Two Sundance Film Festival favorites are “Martha Marcy May Marlene,” (Oct. 21), which follows a young woman who has fled from a religious cult, and “Take Shelter” (Sept. 30), in which Michael Shannon plays a man who begins having apocalyptic premonitions.
“The Artist” (Nov. 23) won critical acclaim and a Best Actor award for Jean Dujardin at Cannes. The black and white silent film tells the story of a 1920s movie star. Actor Paddy Considine makes his directorial debut with “Tyrannosaur” (Nov. 18), a story about an abusive relationship.
Martin Scorsese makes his 3D debut with “Hugo” (Nov. 23), which tells the story of a boy who lives in a Paris train station during the 1930s.
Teenagers will swoon over “Twilight: Breaking Dawn Part 1” (Nov. 18), which is the second-to-last film in the popular vampire romance series.
Twi-hards will have more than one reason to celebrate. John Singleton’s thriller “Abduction” (Sept. 23) stars Taylor Lautner as a young man who attempts to uncover the truth after finding his picture on a missing persons website.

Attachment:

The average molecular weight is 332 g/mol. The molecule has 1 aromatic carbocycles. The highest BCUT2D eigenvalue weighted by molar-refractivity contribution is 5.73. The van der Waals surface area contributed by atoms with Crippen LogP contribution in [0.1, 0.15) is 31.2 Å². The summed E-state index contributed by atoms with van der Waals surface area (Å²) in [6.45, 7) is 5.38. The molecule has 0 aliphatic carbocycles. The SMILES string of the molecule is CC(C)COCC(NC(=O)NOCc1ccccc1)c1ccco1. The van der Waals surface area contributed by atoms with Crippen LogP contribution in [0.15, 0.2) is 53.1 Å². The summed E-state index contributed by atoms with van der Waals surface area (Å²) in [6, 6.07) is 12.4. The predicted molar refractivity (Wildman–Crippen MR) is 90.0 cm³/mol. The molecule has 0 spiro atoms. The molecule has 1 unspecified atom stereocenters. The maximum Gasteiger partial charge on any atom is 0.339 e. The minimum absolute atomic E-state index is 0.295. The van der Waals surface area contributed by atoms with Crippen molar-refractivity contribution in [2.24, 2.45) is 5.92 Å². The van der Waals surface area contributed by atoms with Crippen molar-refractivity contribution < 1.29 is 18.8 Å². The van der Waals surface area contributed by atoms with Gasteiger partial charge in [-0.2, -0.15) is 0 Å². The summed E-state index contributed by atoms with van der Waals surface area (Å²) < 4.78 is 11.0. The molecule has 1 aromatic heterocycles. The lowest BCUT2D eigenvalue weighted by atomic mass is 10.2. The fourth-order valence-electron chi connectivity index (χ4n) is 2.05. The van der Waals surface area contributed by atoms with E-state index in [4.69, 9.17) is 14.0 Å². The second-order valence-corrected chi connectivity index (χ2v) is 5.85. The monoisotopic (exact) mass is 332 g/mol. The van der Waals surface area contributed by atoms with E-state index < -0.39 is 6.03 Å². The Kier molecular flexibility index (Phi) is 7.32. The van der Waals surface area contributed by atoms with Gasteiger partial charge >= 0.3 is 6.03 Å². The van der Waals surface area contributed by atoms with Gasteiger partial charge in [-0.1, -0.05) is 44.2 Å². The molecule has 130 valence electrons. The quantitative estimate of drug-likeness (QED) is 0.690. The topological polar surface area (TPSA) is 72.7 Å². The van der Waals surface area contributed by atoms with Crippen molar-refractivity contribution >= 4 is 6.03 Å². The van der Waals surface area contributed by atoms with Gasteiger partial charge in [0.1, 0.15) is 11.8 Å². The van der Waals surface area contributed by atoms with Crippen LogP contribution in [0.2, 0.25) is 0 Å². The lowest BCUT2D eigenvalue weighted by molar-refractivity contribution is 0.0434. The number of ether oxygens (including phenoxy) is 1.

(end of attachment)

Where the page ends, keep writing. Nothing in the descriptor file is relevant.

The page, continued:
The holiday season will see the release of several sequels, including “Sherlock Holmes: A Game of Shadows” (Dec. 16) and "Mission Impossible: Ghost Protocol” (Dec. 21), which finds Tom Cruise joined by Oscar nominee Jeremy Renner.
Steven Soderbergh’s latest is “Contagion” (Sept. 9), a thriller about a rapidly spreading disease that boasts a big name cast, including Matt Damon, Jude Law, Kate Winslet, Marion Cotillard, Laurence Fishburne and Gwyneth Paltrow.
“Immortals” (Nov. 11) is a bloody 3D action film in which Theseus (Henry Cavill) aims to rescue Olympus from Hyperion (Mickey Rourke).